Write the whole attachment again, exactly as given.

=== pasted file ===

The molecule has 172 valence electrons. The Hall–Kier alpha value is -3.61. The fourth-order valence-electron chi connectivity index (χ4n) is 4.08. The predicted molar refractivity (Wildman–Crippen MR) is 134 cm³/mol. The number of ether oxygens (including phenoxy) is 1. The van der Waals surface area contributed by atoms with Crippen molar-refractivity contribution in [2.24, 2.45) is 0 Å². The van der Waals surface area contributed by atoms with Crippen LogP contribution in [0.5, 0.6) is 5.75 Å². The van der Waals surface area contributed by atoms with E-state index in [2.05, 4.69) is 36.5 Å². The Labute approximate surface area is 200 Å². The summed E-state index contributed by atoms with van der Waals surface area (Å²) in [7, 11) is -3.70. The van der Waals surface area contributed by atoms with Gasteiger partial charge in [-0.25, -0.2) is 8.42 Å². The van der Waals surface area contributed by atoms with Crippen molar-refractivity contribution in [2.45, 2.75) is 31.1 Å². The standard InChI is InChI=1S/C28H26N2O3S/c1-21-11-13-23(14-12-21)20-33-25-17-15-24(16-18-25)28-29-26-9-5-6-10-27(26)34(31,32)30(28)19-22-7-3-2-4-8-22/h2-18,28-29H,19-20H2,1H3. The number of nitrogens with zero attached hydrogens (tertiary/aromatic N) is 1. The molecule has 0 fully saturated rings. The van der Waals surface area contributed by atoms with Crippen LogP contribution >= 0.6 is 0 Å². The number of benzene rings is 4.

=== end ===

The molecule has 172 valence electrons. The Hall–Kier alpha value is -3.61. The fourth-order valence-electron chi connectivity index (χ4n) is 4.08. The predicted molar refractivity (Wildman–Crippen MR) is 134 cm³/mol. The number of ether oxygens (including phenoxy) is 1. The van der Waals surface area contributed by atoms with Crippen molar-refractivity contribution in [2.24, 2.45) is 0 Å². The van der Waals surface area contributed by atoms with Crippen LogP contribution in [0.5, 0.6) is 5.75 Å². The van der Waals surface area contributed by atoms with E-state index in [2.05, 4.69) is 36.5 Å². The Labute approximate surface area is 200 Å². The summed E-state index contributed by atoms with van der Waals surface area (Å²) in [7, 11) is -3.70. The van der Waals surface area contributed by atoms with Gasteiger partial charge in [-0.25, -0.2) is 8.42 Å². The van der Waals surface area contributed by atoms with Crippen molar-refractivity contribution in [2.45, 2.75) is 31.1 Å². The standard InChI is InChI=1S/C28H26N2O3S/c1-21-11-13-23(14-12-21)20-33-25-17-15-24(16-18-25)28-29-26-9-5-6-10-27(26)34(31,32)30(28)19-22-7-3-2-4-8-22/h2-18,28-29H,19-20H2,1H3. The number of nitrogens with zero attached hydrogens (tertiary/aromatic N) is 1. The molecule has 0 fully saturated rings. The van der Waals surface area contributed by atoms with Crippen LogP contribution >= 0.6 is 0 Å². The number of benzene rings is 4.